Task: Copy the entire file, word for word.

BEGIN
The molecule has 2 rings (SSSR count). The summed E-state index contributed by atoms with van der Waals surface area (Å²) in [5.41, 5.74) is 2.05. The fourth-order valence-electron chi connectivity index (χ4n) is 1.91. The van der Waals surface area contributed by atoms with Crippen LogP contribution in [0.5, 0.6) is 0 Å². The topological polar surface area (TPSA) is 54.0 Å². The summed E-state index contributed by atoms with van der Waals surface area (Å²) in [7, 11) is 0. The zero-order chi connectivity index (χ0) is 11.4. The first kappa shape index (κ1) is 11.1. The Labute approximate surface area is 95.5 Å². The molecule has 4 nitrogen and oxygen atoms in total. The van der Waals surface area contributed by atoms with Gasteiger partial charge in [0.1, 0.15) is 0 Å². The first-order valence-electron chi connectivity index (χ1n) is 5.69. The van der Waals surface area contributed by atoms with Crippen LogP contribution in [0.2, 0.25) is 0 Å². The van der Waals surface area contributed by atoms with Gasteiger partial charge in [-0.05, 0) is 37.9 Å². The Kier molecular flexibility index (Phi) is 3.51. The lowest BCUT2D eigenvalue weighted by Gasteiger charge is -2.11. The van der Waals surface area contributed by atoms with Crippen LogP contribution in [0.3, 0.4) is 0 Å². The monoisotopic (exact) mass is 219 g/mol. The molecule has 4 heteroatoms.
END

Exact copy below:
The molecule has 2 rings (SSSR count). The summed E-state index contributed by atoms with van der Waals surface area (Å²) in [5.41, 5.74) is 2.05. The fourth-order valence-electron chi connectivity index (χ4n) is 1.91. The van der Waals surface area contributed by atoms with Crippen LogP contribution in [0.5, 0.6) is 0 Å². The topological polar surface area (TPSA) is 54.0 Å². The summed E-state index contributed by atoms with van der Waals surface area (Å²) in [7, 11) is 0. The zero-order chi connectivity index (χ0) is 11.4. The first kappa shape index (κ1) is 11.1. The Labute approximate surface area is 95.5 Å². The molecule has 4 nitrogen and oxygen atoms in total. The van der Waals surface area contributed by atoms with Gasteiger partial charge in [0.1, 0.15) is 0 Å². The first-order valence-electron chi connectivity index (χ1n) is 5.69. The van der Waals surface area contributed by atoms with Crippen LogP contribution in [0.2, 0.25) is 0 Å². The van der Waals surface area contributed by atoms with Gasteiger partial charge in [-0.05, 0) is 37.9 Å². The Kier molecular flexibility index (Phi) is 3.51. The lowest BCUT2D eigenvalue weighted by Gasteiger charge is -2.11. The van der Waals surface area contributed by atoms with Crippen LogP contribution in [0.3, 0.4) is 0 Å². The monoisotopic (exact) mass is 219 g/mol. The molecule has 4 heteroatoms.